It seems the Justice Department is now pushing to revise federal law to conform the law itself to the president’s (currently erroneous) interpretation of Section 230.
In a section titled “GOOD FAITH,” the DOJ draft legislation says that a service provider would benefit from Section 230 protections only if its terms of service “state plainly and with particularity the criteria the service provider employs in its content-moderation practices,” and only so long as the company did “not restrict access to or availability of material on deceptive or pretextual grounds,” among other things.
These proposals fly in the face of the main problem Section 230 was created to address, which was the “moderator’s dilemma.” In trying to filter out any content created or uploaded by users, a digital service risked becoming legally liable for whatever defamation, obscenity, or otherwise illegal content it allowed through. Without Section 230 protections, a digital service like Facebook or Twitter would be better off filtering no user content, for any reason, or dedicating a vast amount of resources to vetting essentially all user content and only allowing the most anodyne through.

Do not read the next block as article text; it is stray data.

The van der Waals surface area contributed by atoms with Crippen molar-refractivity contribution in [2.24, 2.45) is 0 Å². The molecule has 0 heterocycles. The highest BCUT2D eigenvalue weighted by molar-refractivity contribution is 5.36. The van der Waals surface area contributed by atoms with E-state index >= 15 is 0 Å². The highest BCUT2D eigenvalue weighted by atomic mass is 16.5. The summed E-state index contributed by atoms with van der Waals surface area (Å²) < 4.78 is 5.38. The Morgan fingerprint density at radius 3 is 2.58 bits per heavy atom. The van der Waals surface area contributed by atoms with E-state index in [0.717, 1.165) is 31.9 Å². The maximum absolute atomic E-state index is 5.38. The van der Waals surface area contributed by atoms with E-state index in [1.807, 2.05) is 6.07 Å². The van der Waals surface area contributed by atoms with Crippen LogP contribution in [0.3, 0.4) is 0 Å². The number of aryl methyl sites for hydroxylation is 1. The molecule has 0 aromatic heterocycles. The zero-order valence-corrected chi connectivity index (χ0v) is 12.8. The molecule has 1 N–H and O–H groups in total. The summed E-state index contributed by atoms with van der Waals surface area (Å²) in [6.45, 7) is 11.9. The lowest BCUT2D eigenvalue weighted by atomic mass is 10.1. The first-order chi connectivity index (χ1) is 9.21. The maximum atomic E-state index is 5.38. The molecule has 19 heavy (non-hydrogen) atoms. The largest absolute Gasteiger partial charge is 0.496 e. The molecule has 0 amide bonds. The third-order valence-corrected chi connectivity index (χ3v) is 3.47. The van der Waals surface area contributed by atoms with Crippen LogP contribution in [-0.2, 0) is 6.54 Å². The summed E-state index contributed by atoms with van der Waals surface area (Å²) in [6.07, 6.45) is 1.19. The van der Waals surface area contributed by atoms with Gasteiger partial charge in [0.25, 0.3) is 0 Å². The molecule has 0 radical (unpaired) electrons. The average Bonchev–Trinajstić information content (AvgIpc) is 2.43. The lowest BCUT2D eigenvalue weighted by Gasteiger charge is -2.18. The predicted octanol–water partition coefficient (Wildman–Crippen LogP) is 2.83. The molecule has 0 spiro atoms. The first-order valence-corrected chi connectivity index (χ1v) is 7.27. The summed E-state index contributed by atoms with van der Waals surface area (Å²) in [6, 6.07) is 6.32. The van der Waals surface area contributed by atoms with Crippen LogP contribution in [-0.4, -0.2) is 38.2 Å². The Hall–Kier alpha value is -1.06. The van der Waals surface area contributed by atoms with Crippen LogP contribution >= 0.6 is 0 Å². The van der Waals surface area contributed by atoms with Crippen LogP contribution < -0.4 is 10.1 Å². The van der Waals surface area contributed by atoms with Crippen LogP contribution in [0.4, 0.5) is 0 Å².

Neither option is desirable, which is why Section 230’s first part declares that “no provider or user of an interactive computer service shall be treated as the publisher or speaker of any information provided by another information content provider”—i.e., Facebook is not automatically responsible for your speech, and you’re not automatically responsible for the speech of every other Facebook user.
Section 230’s second part—the “Good Samaritan” clause—says that neither internet services nor their users will lose this protection over attempts “to restrict access to or availability of material that the provider or user considers to be obscene, lewd, lascivious, filthy, excessively violent, harassing, or otherwise objectionable.”
These two protections mean that a service provider can host a forum for another person without necessarily being responsible for what that person says in the forum, and that the service provider can restrict some of what gets said in the forum it owns without taking on liability for forum content it doesn’t remove or restrict.